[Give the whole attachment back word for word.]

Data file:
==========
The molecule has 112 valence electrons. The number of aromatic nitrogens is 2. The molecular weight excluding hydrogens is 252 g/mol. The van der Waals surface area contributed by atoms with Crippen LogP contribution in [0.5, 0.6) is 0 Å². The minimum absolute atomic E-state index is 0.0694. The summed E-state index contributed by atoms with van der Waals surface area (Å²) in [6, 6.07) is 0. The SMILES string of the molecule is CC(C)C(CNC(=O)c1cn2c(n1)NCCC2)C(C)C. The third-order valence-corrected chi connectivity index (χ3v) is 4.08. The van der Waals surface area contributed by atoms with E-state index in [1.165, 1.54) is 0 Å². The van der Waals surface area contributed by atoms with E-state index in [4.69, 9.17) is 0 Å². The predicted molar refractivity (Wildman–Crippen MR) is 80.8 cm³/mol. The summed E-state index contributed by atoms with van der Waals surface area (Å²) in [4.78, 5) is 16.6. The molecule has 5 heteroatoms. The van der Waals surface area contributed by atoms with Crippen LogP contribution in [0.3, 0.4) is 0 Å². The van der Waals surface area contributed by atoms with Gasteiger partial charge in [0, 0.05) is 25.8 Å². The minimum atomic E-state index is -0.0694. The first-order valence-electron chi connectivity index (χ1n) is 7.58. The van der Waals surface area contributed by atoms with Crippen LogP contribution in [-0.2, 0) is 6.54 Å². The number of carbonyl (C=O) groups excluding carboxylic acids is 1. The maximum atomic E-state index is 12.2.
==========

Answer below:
The molecule has 112 valence electrons. The number of aromatic nitrogens is 2. The molecular weight excluding hydrogens is 252 g/mol. The van der Waals surface area contributed by atoms with Crippen LogP contribution in [0.5, 0.6) is 0 Å². The minimum absolute atomic E-state index is 0.0694. The summed E-state index contributed by atoms with van der Waals surface area (Å²) in [6, 6.07) is 0. The SMILES string of the molecule is CC(C)C(CNC(=O)c1cn2c(n1)NCCC2)C(C)C. The third-order valence-corrected chi connectivity index (χ3v) is 4.08. The van der Waals surface area contributed by atoms with E-state index in [1.165, 1.54) is 0 Å². The van der Waals surface area contributed by atoms with E-state index in [4.69, 9.17) is 0 Å². The predicted molar refractivity (Wildman–Crippen MR) is 80.8 cm³/mol. The summed E-state index contributed by atoms with van der Waals surface area (Å²) in [4.78, 5) is 16.6. The molecule has 5 heteroatoms. The van der Waals surface area contributed by atoms with Crippen LogP contribution in [0.3, 0.4) is 0 Å². The van der Waals surface area contributed by atoms with Gasteiger partial charge in [0, 0.05) is 25.8 Å². The minimum atomic E-state index is -0.0694. The first-order valence-electron chi connectivity index (χ1n) is 7.58. The van der Waals surface area contributed by atoms with Crippen LogP contribution in [-0.2, 0) is 6.54 Å². The number of carbonyl (C=O) groups excluding carboxylic acids is 1. The maximum atomic E-state index is 12.2.